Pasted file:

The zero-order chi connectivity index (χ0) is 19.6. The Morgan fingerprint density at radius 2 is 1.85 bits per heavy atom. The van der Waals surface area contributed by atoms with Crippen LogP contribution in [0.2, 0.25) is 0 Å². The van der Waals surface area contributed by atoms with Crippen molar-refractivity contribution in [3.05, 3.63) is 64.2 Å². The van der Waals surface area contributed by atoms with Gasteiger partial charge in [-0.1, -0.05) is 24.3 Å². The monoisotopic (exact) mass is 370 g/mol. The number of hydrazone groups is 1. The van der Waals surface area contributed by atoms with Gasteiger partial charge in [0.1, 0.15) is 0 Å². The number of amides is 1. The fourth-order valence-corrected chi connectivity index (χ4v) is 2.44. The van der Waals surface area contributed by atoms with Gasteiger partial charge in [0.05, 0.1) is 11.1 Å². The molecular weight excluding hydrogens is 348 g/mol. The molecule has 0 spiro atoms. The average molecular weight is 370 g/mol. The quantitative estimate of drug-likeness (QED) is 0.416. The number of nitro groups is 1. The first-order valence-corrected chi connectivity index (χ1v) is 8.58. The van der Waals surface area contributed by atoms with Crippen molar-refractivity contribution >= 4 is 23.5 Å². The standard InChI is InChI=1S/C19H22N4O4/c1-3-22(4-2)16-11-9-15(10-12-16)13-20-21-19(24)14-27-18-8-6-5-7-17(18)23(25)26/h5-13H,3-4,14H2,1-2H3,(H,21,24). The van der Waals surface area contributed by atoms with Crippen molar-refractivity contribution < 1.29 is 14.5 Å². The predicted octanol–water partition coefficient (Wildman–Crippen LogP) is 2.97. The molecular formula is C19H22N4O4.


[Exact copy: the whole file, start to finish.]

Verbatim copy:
The zero-order chi connectivity index (χ0) is 19.6. The Morgan fingerprint density at radius 2 is 1.85 bits per heavy atom. The van der Waals surface area contributed by atoms with Crippen LogP contribution in [0.2, 0.25) is 0 Å². The van der Waals surface area contributed by atoms with Crippen molar-refractivity contribution in [3.05, 3.63) is 64.2 Å². The van der Waals surface area contributed by atoms with Gasteiger partial charge in [-0.1, -0.05) is 24.3 Å². The monoisotopic (exact) mass is 370 g/mol. The number of hydrazone groups is 1. The van der Waals surface area contributed by atoms with Gasteiger partial charge in [0.1, 0.15) is 0 Å². The number of amides is 1. The fourth-order valence-corrected chi connectivity index (χ4v) is 2.44. The van der Waals surface area contributed by atoms with Gasteiger partial charge in [0.05, 0.1) is 11.1 Å². The molecular weight excluding hydrogens is 348 g/mol. The molecule has 0 spiro atoms. The average molecular weight is 370 g/mol. The quantitative estimate of drug-likeness (QED) is 0.416. The number of nitro groups is 1. The first-order valence-corrected chi connectivity index (χ1v) is 8.58. The van der Waals surface area contributed by atoms with Crippen molar-refractivity contribution >= 4 is 23.5 Å². The standard InChI is InChI=1S/C19H22N4O4/c1-3-22(4-2)16-11-9-15(10-12-16)13-20-21-19(24)14-27-18-8-6-5-7-17(18)23(25)26/h5-13H,3-4,14H2,1-2H3,(H,21,24). The van der Waals surface area contributed by atoms with Crippen molar-refractivity contribution < 1.29 is 14.5 Å². The predicted octanol–water partition coefficient (Wildman–Crippen LogP) is 2.97. The molecular formula is C19H22N4O4.